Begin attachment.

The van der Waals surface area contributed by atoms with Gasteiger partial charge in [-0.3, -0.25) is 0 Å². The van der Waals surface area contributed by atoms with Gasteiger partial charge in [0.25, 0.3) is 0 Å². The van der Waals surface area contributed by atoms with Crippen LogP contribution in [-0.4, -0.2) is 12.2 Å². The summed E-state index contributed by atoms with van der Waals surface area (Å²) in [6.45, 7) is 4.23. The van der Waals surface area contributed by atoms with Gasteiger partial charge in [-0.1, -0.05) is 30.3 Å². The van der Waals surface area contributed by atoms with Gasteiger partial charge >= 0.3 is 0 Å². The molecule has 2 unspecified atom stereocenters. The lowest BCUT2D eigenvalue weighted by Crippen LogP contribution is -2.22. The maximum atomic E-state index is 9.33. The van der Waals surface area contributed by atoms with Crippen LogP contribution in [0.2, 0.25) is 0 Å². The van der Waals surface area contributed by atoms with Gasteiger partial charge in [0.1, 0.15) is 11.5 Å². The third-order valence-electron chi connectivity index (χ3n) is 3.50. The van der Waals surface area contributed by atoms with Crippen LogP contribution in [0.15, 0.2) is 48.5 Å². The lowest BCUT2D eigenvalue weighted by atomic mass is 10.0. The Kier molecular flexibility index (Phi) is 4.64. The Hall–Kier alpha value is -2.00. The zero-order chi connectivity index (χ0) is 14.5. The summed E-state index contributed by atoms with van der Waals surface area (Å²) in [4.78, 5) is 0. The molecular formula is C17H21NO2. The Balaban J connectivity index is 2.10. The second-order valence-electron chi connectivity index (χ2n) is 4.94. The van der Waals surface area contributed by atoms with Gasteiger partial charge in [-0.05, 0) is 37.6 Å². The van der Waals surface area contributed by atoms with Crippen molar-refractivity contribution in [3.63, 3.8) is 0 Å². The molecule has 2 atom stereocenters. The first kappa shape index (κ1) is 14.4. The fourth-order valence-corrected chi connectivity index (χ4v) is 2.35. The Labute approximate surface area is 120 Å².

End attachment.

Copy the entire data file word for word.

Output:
The van der Waals surface area contributed by atoms with Gasteiger partial charge in [-0.3, -0.25) is 0 Å². The van der Waals surface area contributed by atoms with Gasteiger partial charge in [0.25, 0.3) is 0 Å². The van der Waals surface area contributed by atoms with Crippen LogP contribution in [-0.4, -0.2) is 12.2 Å². The summed E-state index contributed by atoms with van der Waals surface area (Å²) in [6.45, 7) is 4.23. The van der Waals surface area contributed by atoms with Gasteiger partial charge in [-0.1, -0.05) is 30.3 Å². The van der Waals surface area contributed by atoms with Gasteiger partial charge >= 0.3 is 0 Å². The molecule has 2 unspecified atom stereocenters. The lowest BCUT2D eigenvalue weighted by Crippen LogP contribution is -2.22. The maximum atomic E-state index is 9.33. The van der Waals surface area contributed by atoms with Crippen LogP contribution in [0.2, 0.25) is 0 Å². The van der Waals surface area contributed by atoms with Gasteiger partial charge in [0.1, 0.15) is 11.5 Å². The third-order valence-electron chi connectivity index (χ3n) is 3.50. The van der Waals surface area contributed by atoms with Crippen LogP contribution in [0.15, 0.2) is 48.5 Å². The lowest BCUT2D eigenvalue weighted by atomic mass is 10.0. The Kier molecular flexibility index (Phi) is 4.64. The Hall–Kier alpha value is -2.00. The zero-order chi connectivity index (χ0) is 14.5. The summed E-state index contributed by atoms with van der Waals surface area (Å²) in [4.78, 5) is 0. The molecular formula is C17H21NO2. The Balaban J connectivity index is 2.10. The second-order valence-electron chi connectivity index (χ2n) is 4.94. The van der Waals surface area contributed by atoms with Gasteiger partial charge in [-0.05, 0) is 37.6 Å². The van der Waals surface area contributed by atoms with Crippen molar-refractivity contribution in [3.63, 3.8) is 0 Å². The molecule has 2 atom stereocenters. The first kappa shape index (κ1) is 14.4. The fourth-order valence-corrected chi connectivity index (χ4v) is 2.35. The Labute approximate surface area is 120 Å².